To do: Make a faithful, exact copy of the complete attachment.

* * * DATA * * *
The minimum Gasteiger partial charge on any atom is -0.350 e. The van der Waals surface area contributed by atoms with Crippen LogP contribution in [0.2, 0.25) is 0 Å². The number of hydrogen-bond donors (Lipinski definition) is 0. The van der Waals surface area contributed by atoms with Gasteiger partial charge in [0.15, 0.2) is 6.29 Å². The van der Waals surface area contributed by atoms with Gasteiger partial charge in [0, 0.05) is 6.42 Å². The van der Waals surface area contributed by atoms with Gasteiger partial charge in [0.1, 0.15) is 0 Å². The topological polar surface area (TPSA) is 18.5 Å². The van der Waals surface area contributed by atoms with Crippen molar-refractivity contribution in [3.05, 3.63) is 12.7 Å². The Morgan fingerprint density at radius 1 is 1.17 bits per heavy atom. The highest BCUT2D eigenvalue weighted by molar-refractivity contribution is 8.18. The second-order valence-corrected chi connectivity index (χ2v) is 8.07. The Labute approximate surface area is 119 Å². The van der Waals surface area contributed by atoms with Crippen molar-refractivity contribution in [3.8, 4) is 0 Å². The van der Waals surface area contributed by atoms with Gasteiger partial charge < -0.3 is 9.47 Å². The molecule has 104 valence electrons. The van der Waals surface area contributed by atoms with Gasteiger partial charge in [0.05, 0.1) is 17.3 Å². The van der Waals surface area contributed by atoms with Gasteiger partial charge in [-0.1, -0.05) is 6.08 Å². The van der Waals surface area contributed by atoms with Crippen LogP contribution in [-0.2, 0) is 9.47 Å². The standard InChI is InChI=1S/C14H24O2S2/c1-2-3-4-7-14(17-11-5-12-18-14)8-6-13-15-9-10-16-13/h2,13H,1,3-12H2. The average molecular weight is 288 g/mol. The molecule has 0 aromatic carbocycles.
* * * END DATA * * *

The minimum Gasteiger partial charge on any atom is -0.350 e. The van der Waals surface area contributed by atoms with Crippen LogP contribution in [0.2, 0.25) is 0 Å². The number of hydrogen-bond donors (Lipinski definition) is 0. The van der Waals surface area contributed by atoms with Gasteiger partial charge in [0.15, 0.2) is 6.29 Å². The van der Waals surface area contributed by atoms with Gasteiger partial charge in [0, 0.05) is 6.42 Å². The van der Waals surface area contributed by atoms with Gasteiger partial charge in [0.1, 0.15) is 0 Å². The topological polar surface area (TPSA) is 18.5 Å². The van der Waals surface area contributed by atoms with Crippen molar-refractivity contribution in [3.05, 3.63) is 12.7 Å². The Morgan fingerprint density at radius 1 is 1.17 bits per heavy atom. The highest BCUT2D eigenvalue weighted by molar-refractivity contribution is 8.18. The second-order valence-corrected chi connectivity index (χ2v) is 8.07. The Labute approximate surface area is 119 Å². The van der Waals surface area contributed by atoms with Crippen molar-refractivity contribution in [3.8, 4) is 0 Å². The van der Waals surface area contributed by atoms with Gasteiger partial charge < -0.3 is 9.47 Å². The molecule has 104 valence electrons. The van der Waals surface area contributed by atoms with Gasteiger partial charge in [0.05, 0.1) is 17.3 Å². The van der Waals surface area contributed by atoms with Gasteiger partial charge in [-0.1, -0.05) is 6.08 Å². The van der Waals surface area contributed by atoms with Crippen LogP contribution in [-0.2, 0) is 9.47 Å². The standard InChI is InChI=1S/C14H24O2S2/c1-2-3-4-7-14(17-11-5-12-18-14)8-6-13-15-9-10-16-13/h2,13H,1,3-12H2. The average molecular weight is 288 g/mol. The molecule has 0 aromatic carbocycles.